Does the thought of "opening your heart" tighten your chest even further and shallow your breath? It's definitely not as easy as it seems. Blocks can come from mental challenges or physical limitations, sometimes we just don't have the emotional space and/or the strength or mobility in our core, legs, or shoulders to open up big.
For Valentine's Day (and any day), here are 9 gentle heart opening poses that can be put together in a sequence or can each be done individually or in any combination. The important thing is to take time for a little self love. These calm poses give us space to heal, capacity to feel love for ourselves and others, and a pathway to overcome grief and loss.
There's no need to focus on performing the "right" sequence or the "correct" pose. Attune to your body and the sensations each asana reveals. Deepen your breath and try to remain centered. If something doesn't feel right, listen to your body to modify or skip the pose. Sometimes we push ourselves to do things because we feel like we "have" to or are "expected" to. Be patient and listen to yourself - your body will tell you what it needs.
Child's Pose (Balasana)
Sit on your heels, place your toes together and separate your knees as wide as feels comfortable. You can put a blanket over your mat if your knees need padding. Extend your arms out in front of you, and allow your forehead to rest on the ground or a yoga prop, and and sink your hips toward your heels. Take three deep breaths by inhaling through your nose and releasing fully through your mouth. Use the breath to soothe yourself, and stay in this pose until you feel ready to release.
2. Shoulder Stretch with Twist
Lie on your belly and extend your arms wide in line with your shoulder, palms facing down. Rest your right cheek on the mat and place your left palm on the floor in front of your chest. Press down as you roll onto your right side. You can stay here breathing, or lift your left leg and bend the knee as you twist your upper body upwards. Bring your left foot to the outside of your right leg and place the sole on the ground. Reflect on where you feel tight or spacious, and direct your breath towards that area of your body. Hold for at least 5 breaths. Repeat on the other side.
3. Sphinx with Brahamari Breath
Come back to the center with your palms, forearms, and elbows parallel on the ground in front of you. Align your elbows with your shoulders, press your palms into the mat and lift your chest. Press the tops of your feet into the ground and lengthen your spine. Release your shoulders away from your ears and relax your face muscles. On an inhalation, feel the space between your shoulder blades. On an exhale, release a gentle humming sound with your lips closed. Allow yourself to feel the vibration in your chest and the space it fills. Repeat as many times it feels good.
4. Low Lunge Variation (Anjaneyasana)
From tabletop, move into a Low Lunge with one foot forward and the other knee on the floor (pad the knee if needed). Stretch your arms in front of you, parallel to the floor. Cross your arms in front of your torso so that the arm on the side of forward foot is under the other arm. Bend your elbows, lift them up, and bring your palms together. Draw your shoulders down and away from the ears. Not feeling eagle arms? Wrap yourself in a big hug instead. Listen to your body with your own breath and hone in on the sensation on your upper back. Notice the fullness of your breath. Hold for at least 5 breaths. Repeat on the other side.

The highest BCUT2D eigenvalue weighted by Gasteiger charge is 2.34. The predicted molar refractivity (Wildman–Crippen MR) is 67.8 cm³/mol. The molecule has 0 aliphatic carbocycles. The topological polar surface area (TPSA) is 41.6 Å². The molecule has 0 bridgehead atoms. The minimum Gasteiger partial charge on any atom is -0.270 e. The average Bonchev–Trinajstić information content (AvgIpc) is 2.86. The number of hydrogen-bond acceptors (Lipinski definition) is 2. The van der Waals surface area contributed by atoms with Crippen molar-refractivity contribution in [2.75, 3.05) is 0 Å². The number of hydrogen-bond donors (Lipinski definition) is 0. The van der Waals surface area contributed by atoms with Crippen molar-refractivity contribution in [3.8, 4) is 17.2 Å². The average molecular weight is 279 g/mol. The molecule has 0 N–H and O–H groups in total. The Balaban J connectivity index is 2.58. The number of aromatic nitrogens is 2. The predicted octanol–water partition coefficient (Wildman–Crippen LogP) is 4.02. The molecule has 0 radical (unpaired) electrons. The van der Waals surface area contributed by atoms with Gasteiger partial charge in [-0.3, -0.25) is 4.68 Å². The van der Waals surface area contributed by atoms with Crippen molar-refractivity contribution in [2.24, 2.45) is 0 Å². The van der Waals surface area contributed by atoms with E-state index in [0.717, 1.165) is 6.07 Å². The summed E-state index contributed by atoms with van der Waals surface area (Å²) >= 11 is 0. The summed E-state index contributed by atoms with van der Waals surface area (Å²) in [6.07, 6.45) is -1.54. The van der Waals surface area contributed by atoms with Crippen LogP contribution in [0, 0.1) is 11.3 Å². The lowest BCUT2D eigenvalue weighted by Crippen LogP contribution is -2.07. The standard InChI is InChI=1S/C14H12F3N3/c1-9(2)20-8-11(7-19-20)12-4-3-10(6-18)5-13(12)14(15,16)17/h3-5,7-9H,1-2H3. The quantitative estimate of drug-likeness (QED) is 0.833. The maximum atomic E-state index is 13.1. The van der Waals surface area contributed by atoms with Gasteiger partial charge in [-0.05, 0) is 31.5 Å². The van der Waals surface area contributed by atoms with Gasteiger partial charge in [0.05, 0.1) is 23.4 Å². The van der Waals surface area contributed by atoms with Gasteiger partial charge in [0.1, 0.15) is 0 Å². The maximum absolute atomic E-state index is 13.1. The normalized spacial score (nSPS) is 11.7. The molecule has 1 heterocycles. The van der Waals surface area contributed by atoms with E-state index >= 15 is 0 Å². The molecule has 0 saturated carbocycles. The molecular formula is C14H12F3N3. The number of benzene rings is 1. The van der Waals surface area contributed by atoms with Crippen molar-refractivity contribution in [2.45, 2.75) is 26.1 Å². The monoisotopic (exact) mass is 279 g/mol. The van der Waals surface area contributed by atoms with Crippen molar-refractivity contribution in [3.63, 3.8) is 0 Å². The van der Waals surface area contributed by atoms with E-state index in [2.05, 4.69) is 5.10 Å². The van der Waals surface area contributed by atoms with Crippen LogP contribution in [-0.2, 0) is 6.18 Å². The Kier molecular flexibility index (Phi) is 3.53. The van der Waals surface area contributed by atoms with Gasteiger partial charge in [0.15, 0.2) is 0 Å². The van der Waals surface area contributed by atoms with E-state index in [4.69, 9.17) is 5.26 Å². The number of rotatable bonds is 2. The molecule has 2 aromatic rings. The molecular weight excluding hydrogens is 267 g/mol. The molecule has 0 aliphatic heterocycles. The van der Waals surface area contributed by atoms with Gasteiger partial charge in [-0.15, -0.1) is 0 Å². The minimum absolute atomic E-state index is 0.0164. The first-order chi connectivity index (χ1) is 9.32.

5. Extended Puppy Pose
Start in tabletop with your hips above your knees and your shoulders over your wrists. Rest the tops of your feet on the ground and keep them hip-width apart. Walk your hands out in front of you as you exhale and slowly rest your forehead to the mat or a yoga prop. Allow your chest to release toward the floor or rest it on a yoga prop. Feel the extension from your fingertips to your spine. Hug in your front ribs to protect your lower back while your hips reach up and back. As you deepen into the stretch, you will free up space in tight muscles. Hold for at least 5 breaths.
6. Lion's Breath
Find a comfortable seated position. Place your hands on your knees and inhale through your nose. As you exhale, open your mouth wide, stick out your tongue toward your chin, and make a “ha” sound. Repeat at least three times. This is a great self-regulation tool to release tension and anger, and build confidence to speak up.
7. Wide-Angle Seated Forward Bend (Upavistha Konasana)
Sit on the floor or on top of a pad/blanket/block and spread your legs in a V as wide as you can without compromising your form. Your back should be straight up, not hunched over and your pelvis tilted forward slightly. Bend at your hips, walk your upper body forward as far as you can without curving your back. Relax and breathe (as you breathe in, lengthen your back a little bit. As you breathe out, try to go deeper into the pose).
8. Supine Spinal Twist (Supta Matsyendrasana)
Lie on your back and extend your arms wide in line with your shoulder. Lift both knees to your chest and slowly drop them to one side. Turn your head slightly right to look over the other shoulder. Keep both shoulders on the mat. Close your eyes and allow your body to release. Stay here for 5-8 breaths. Inhale, come back to center, and repeat on the other side.
9. Corpse Pose (Savasana)
Lie down on your mat and let your feet release slightly wider than hip distance. Relax your arms at your sides, palms facing the sky. (Your arms can also be wide, whatever your body needs to relax fully into the ground). You can place one hand on your heart, one on your belly to settle your energy. Relax your jaw and allow your body to breath naturally. Take this time to feel your breathing flowing freely and easily while your body supports you. Stay for 5-20 minutes (or longer).